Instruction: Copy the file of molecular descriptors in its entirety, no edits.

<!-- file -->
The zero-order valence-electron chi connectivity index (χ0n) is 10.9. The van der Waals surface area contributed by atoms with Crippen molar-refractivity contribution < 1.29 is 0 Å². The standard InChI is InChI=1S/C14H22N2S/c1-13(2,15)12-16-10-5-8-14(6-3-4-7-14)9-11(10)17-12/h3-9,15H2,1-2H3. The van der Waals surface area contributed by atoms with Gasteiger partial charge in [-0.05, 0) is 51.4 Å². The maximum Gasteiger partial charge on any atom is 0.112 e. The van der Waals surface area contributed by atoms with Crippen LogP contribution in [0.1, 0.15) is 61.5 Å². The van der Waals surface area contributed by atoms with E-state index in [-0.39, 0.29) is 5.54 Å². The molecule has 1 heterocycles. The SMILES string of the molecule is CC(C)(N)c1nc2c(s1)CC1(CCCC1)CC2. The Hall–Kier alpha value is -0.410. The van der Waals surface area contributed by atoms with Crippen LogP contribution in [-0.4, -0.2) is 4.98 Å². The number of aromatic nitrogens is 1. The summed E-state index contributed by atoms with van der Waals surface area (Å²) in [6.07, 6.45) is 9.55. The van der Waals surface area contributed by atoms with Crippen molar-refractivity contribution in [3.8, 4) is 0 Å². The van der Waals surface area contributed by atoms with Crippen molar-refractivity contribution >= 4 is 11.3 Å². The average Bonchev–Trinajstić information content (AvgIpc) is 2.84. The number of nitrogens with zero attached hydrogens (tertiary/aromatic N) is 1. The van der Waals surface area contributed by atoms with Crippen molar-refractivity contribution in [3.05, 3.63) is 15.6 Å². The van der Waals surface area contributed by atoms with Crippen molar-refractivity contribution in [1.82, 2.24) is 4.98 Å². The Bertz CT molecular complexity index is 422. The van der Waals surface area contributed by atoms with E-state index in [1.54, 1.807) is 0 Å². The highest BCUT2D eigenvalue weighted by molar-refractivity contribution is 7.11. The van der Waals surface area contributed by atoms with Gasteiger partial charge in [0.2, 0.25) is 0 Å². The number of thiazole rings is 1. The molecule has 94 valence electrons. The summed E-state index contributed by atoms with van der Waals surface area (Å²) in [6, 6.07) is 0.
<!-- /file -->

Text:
The zero-order valence-electron chi connectivity index (χ0n) is 10.9. The van der Waals surface area contributed by atoms with Crippen molar-refractivity contribution < 1.29 is 0 Å². The standard InChI is InChI=1S/C14H22N2S/c1-13(2,15)12-16-10-5-8-14(6-3-4-7-14)9-11(10)17-12/h3-9,15H2,1-2H3. The van der Waals surface area contributed by atoms with Gasteiger partial charge in [-0.05, 0) is 51.4 Å². The maximum Gasteiger partial charge on any atom is 0.112 e. The van der Waals surface area contributed by atoms with Crippen LogP contribution in [0.1, 0.15) is 61.5 Å². The van der Waals surface area contributed by atoms with E-state index in [-0.39, 0.29) is 5.54 Å². The molecule has 1 heterocycles. The SMILES string of the molecule is CC(C)(N)c1nc2c(s1)CC1(CCCC1)CC2. The Hall–Kier alpha value is -0.410. The van der Waals surface area contributed by atoms with Crippen LogP contribution in [-0.4, -0.2) is 4.98 Å². The number of aromatic nitrogens is 1. The summed E-state index contributed by atoms with van der Waals surface area (Å²) in [6.07, 6.45) is 9.55. The van der Waals surface area contributed by atoms with Crippen molar-refractivity contribution in [3.8, 4) is 0 Å². The van der Waals surface area contributed by atoms with Crippen molar-refractivity contribution >= 4 is 11.3 Å². The average Bonchev–Trinajstić information content (AvgIpc) is 2.84. The number of nitrogens with zero attached hydrogens (tertiary/aromatic N) is 1. The van der Waals surface area contributed by atoms with Crippen molar-refractivity contribution in [3.05, 3.63) is 15.6 Å². The van der Waals surface area contributed by atoms with Crippen molar-refractivity contribution in [1.82, 2.24) is 4.98 Å². The Bertz CT molecular complexity index is 422. The van der Waals surface area contributed by atoms with E-state index in [1.54, 1.807) is 0 Å². The highest BCUT2D eigenvalue weighted by molar-refractivity contribution is 7.11. The van der Waals surface area contributed by atoms with Gasteiger partial charge in [0.2, 0.25) is 0 Å². The number of thiazole rings is 1. The molecule has 94 valence electrons. The summed E-state index contributed by atoms with van der Waals surface area (Å²) in [6, 6.07) is 0.